On-farm trials and evaluations are an important tool in the nutrient management toolbox.

  • Allow a grower to compare new practices, products or rates under the circumstances and conditions in which they farm
  • Valuable and preferred method for fine tuning nutrient management practices
  • Positive outcomes from on-farm trials help build confidence in a new practice
  • They should be used if a grower is unsure whether a practice will work on their farm, if they are unfamiliar with a new practice or product, or if there is concern that a practice may have a negative outcome (productivity or profitability).

Implementation of on-farm evaluations

When implementing an on-farm trial it is important to consider the following points:

  • Seek advice on design and implementation from a trusted advisor prior to commencing any trial and again when interpreting results
  • Ensure the mill and harvesting contractor are aware of the trial
  • Mills can provide information on how much cane is required in a rake (often 30-40 t) to receive a separate CCS analysis. This affects the area required in any treatment (row length, number of rows, likely yield)
  • Keep it simple – only change one practice at a time and compare it to your current practice (control) – new product applied/no product applied (control) or new nutrient  rate/ current nutrient rate (control)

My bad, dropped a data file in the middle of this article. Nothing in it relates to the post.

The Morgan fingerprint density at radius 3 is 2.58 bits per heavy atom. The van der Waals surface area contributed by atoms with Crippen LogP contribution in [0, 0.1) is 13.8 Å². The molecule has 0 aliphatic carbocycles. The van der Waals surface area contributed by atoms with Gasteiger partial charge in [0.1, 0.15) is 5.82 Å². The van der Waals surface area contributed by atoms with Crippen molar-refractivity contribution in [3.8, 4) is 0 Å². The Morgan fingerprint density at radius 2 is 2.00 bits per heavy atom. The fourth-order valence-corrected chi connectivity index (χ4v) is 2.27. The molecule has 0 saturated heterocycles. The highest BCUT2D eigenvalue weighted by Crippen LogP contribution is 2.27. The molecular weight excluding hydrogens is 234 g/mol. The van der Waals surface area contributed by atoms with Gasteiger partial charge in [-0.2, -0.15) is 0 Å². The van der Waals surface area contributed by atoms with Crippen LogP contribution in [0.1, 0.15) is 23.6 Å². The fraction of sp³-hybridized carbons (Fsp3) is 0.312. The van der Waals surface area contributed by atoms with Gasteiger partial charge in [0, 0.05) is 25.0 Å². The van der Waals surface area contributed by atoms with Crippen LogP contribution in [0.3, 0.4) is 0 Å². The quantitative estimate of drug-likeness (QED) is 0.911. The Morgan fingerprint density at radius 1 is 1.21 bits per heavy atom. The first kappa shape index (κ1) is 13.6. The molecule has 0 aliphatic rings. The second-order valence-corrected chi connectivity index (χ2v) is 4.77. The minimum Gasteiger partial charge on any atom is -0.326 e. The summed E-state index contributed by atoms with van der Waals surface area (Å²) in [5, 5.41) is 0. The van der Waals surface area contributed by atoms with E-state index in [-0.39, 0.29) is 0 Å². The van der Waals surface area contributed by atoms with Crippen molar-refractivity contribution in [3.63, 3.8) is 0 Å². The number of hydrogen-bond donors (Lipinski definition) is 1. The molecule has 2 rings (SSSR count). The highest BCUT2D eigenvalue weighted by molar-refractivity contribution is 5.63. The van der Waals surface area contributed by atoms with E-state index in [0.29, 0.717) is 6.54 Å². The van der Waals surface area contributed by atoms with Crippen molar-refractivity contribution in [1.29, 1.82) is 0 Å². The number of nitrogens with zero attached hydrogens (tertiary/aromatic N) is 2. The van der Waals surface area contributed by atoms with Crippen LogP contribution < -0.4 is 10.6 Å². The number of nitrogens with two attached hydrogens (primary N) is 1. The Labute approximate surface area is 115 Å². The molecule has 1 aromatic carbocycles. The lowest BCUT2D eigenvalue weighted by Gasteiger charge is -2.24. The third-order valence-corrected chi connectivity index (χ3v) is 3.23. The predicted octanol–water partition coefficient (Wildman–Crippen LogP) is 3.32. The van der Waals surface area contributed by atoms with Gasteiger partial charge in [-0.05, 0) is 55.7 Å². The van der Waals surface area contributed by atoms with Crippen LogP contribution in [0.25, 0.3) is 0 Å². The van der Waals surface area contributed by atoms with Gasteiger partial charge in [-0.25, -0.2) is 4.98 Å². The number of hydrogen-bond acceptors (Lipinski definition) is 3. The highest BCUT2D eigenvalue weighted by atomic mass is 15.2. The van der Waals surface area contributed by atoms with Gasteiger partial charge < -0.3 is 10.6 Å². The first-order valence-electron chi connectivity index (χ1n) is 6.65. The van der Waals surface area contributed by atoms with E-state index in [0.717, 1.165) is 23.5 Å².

• If testing lower nutrient rates, start by making small adjustments (~10% reduction)
  • Variety, crop class and all other management practices should be the same across the whole trial area
  • Soil type should be as uniform as possible, EM mapping will assist in site selection
  • Variable blocks may require more complex trial designs. Consult an experienced advisor
  • Ensure there are replicates of each treatment (three or four separate sections of a block receive the same treatment). Subtle changes in soils, moisture content, irrigation efficiency, weed and pest pressure can cause yields to vary across a block. Replicates help reduce the effect of these factors on trial results
  • Avoid simply dividing a block into two and treating each half differently, or comparing two separate blocks
  • Keep a record of factors likely to have affected the results (rainfall, irrigation, other)
  • At harvest, consign the areas that received different treatments separately
  • Compare cane yield, CCS and sugar yield to identify whether there was any change in production due to the new practice
  • A simple gross margin assessment will assist in determining whether a new practice had an economic benefit. A simple gross margin calculator has been included below.